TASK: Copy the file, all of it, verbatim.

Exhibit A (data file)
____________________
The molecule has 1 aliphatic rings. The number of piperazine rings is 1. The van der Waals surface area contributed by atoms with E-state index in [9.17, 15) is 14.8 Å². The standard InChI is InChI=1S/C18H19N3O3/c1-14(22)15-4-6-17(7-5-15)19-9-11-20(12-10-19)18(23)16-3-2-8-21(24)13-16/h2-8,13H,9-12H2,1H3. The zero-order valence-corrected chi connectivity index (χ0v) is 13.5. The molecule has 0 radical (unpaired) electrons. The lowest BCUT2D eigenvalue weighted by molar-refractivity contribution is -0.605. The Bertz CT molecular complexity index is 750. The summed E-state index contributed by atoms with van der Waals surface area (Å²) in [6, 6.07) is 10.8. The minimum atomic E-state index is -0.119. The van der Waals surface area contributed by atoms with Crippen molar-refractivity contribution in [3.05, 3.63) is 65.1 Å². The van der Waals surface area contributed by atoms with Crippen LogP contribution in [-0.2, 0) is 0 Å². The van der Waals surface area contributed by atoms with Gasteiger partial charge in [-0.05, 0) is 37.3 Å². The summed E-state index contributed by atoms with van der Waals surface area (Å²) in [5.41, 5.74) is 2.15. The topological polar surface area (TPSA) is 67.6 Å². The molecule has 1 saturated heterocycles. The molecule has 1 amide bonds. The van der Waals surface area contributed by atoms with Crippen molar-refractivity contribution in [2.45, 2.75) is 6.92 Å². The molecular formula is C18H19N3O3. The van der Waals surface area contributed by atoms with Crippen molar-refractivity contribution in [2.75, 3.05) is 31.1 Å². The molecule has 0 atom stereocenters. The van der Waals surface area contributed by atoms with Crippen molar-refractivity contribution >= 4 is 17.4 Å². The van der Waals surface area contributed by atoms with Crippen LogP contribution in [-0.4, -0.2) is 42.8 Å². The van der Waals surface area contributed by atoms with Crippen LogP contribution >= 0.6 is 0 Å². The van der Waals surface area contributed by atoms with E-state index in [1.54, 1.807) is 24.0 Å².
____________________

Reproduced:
The molecule has 1 aliphatic rings. The number of piperazine rings is 1. The van der Waals surface area contributed by atoms with E-state index in [9.17, 15) is 14.8 Å². The standard InChI is InChI=1S/C18H19N3O3/c1-14(22)15-4-6-17(7-5-15)19-9-11-20(12-10-19)18(23)16-3-2-8-21(24)13-16/h2-8,13H,9-12H2,1H3. The zero-order valence-corrected chi connectivity index (χ0v) is 13.5. The molecule has 0 radical (unpaired) electrons. The lowest BCUT2D eigenvalue weighted by molar-refractivity contribution is -0.605. The Bertz CT molecular complexity index is 750. The summed E-state index contributed by atoms with van der Waals surface area (Å²) in [6, 6.07) is 10.8. The minimum atomic E-state index is -0.119. The van der Waals surface area contributed by atoms with Crippen molar-refractivity contribution in [3.05, 3.63) is 65.1 Å². The van der Waals surface area contributed by atoms with Crippen LogP contribution in [-0.2, 0) is 0 Å². The van der Waals surface area contributed by atoms with Gasteiger partial charge in [-0.05, 0) is 37.3 Å². The summed E-state index contributed by atoms with van der Waals surface area (Å²) in [5.41, 5.74) is 2.15. The topological polar surface area (TPSA) is 67.6 Å². The molecule has 1 saturated heterocycles. The molecule has 1 amide bonds. The van der Waals surface area contributed by atoms with Crippen molar-refractivity contribution in [2.45, 2.75) is 6.92 Å². The molecular formula is C18H19N3O3. The van der Waals surface area contributed by atoms with Crippen molar-refractivity contribution in [2.75, 3.05) is 31.1 Å². The molecule has 0 atom stereocenters. The van der Waals surface area contributed by atoms with Crippen molar-refractivity contribution >= 4 is 17.4 Å². The van der Waals surface area contributed by atoms with Crippen LogP contribution in [-0.4, -0.2) is 42.8 Å². The van der Waals surface area contributed by atoms with Crippen LogP contribution >= 0.6 is 0 Å². The van der Waals surface area contributed by atoms with E-state index in [1.54, 1.807) is 24.0 Å².